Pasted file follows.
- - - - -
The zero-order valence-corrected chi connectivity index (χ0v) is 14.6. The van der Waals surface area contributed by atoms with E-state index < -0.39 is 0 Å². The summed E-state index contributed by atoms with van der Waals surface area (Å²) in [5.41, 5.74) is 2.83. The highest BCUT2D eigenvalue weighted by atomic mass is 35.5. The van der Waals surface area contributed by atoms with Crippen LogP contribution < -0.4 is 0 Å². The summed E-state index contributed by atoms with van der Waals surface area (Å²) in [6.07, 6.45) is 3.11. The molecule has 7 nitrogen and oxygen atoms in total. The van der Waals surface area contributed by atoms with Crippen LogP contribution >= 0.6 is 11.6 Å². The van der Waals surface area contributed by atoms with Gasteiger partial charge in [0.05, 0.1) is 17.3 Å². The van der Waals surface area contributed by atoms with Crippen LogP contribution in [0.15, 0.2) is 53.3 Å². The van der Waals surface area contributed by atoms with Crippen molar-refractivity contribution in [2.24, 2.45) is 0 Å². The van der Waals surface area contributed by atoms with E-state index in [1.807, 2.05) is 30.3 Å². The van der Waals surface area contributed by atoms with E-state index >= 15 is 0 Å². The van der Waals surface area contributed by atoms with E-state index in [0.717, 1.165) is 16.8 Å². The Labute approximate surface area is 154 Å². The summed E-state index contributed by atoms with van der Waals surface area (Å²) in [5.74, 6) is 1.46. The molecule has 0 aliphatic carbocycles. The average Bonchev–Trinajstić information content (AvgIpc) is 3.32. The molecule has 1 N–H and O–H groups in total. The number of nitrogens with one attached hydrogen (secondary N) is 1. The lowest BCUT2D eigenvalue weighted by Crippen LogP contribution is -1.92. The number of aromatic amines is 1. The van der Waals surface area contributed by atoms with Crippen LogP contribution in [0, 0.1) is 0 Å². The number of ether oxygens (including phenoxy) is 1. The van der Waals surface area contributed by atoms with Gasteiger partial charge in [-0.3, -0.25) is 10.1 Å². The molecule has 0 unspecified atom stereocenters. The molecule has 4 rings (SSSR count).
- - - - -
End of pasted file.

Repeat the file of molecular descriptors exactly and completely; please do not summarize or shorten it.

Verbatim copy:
The zero-order valence-corrected chi connectivity index (χ0v) is 14.6. The van der Waals surface area contributed by atoms with E-state index < -0.39 is 0 Å². The summed E-state index contributed by atoms with van der Waals surface area (Å²) in [5.41, 5.74) is 2.83. The highest BCUT2D eigenvalue weighted by atomic mass is 35.5. The van der Waals surface area contributed by atoms with Crippen LogP contribution < -0.4 is 0 Å². The summed E-state index contributed by atoms with van der Waals surface area (Å²) in [6.07, 6.45) is 3.11. The molecule has 7 nitrogen and oxygen atoms in total. The van der Waals surface area contributed by atoms with Crippen LogP contribution >= 0.6 is 11.6 Å². The van der Waals surface area contributed by atoms with Gasteiger partial charge in [0.05, 0.1) is 17.3 Å². The van der Waals surface area contributed by atoms with Crippen LogP contribution in [0.15, 0.2) is 53.3 Å². The van der Waals surface area contributed by atoms with Crippen molar-refractivity contribution in [2.24, 2.45) is 0 Å². The van der Waals surface area contributed by atoms with E-state index in [1.807, 2.05) is 30.3 Å². The van der Waals surface area contributed by atoms with E-state index >= 15 is 0 Å². The van der Waals surface area contributed by atoms with E-state index in [0.717, 1.165) is 16.8 Å². The Labute approximate surface area is 154 Å². The summed E-state index contributed by atoms with van der Waals surface area (Å²) in [5.74, 6) is 1.46. The molecule has 0 aliphatic carbocycles. The average Bonchev–Trinajstić information content (AvgIpc) is 3.32. The molecule has 1 N–H and O–H groups in total. The number of nitrogens with one attached hydrogen (secondary N) is 1. The lowest BCUT2D eigenvalue weighted by Crippen LogP contribution is -1.92. The number of aromatic amines is 1. The van der Waals surface area contributed by atoms with Crippen LogP contribution in [0, 0.1) is 0 Å². The number of ether oxygens (including phenoxy) is 1. The van der Waals surface area contributed by atoms with Gasteiger partial charge in [-0.3, -0.25) is 10.1 Å². The molecule has 0 unspecified atom stereocenters. The molecule has 4 rings (SSSR count).